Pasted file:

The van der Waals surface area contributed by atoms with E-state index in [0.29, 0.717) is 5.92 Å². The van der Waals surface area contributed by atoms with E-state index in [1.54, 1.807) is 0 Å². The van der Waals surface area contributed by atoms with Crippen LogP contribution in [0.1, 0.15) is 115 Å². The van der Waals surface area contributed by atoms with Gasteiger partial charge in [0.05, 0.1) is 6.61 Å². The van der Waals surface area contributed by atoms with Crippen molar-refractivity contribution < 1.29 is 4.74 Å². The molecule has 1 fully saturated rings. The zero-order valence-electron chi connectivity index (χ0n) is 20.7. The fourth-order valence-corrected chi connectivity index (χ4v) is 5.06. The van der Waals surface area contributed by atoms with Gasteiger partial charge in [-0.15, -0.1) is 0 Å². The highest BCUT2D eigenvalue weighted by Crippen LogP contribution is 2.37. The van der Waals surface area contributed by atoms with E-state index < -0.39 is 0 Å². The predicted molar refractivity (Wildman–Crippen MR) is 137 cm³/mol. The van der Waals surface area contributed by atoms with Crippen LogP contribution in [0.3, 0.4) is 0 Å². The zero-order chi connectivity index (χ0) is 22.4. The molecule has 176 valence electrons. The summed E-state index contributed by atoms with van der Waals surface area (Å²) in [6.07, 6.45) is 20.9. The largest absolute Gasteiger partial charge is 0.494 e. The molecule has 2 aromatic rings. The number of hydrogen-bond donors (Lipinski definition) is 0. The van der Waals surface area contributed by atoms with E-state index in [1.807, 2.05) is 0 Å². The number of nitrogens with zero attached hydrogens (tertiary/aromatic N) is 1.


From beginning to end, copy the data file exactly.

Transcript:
The van der Waals surface area contributed by atoms with E-state index in [0.29, 0.717) is 5.92 Å². The van der Waals surface area contributed by atoms with E-state index in [1.54, 1.807) is 0 Å². The van der Waals surface area contributed by atoms with Crippen LogP contribution in [0.1, 0.15) is 115 Å². The van der Waals surface area contributed by atoms with Gasteiger partial charge in [0.05, 0.1) is 6.61 Å². The van der Waals surface area contributed by atoms with Crippen molar-refractivity contribution < 1.29 is 4.74 Å². The molecule has 1 fully saturated rings. The zero-order valence-electron chi connectivity index (χ0n) is 20.7. The fourth-order valence-corrected chi connectivity index (χ4v) is 5.06. The van der Waals surface area contributed by atoms with Gasteiger partial charge in [-0.15, -0.1) is 0 Å². The highest BCUT2D eigenvalue weighted by Crippen LogP contribution is 2.37. The van der Waals surface area contributed by atoms with E-state index < -0.39 is 0 Å². The predicted molar refractivity (Wildman–Crippen MR) is 137 cm³/mol. The van der Waals surface area contributed by atoms with Crippen LogP contribution in [0.3, 0.4) is 0 Å². The zero-order chi connectivity index (χ0) is 22.4. The molecule has 176 valence electrons. The summed E-state index contributed by atoms with van der Waals surface area (Å²) in [6.07, 6.45) is 20.9. The largest absolute Gasteiger partial charge is 0.494 e. The molecule has 2 aromatic rings. The number of hydrogen-bond donors (Lipinski definition) is 0. The van der Waals surface area contributed by atoms with E-state index in [1.807, 2.05) is 0 Å². The number of nitrogens with zero attached hydrogens (tertiary/aromatic N) is 1.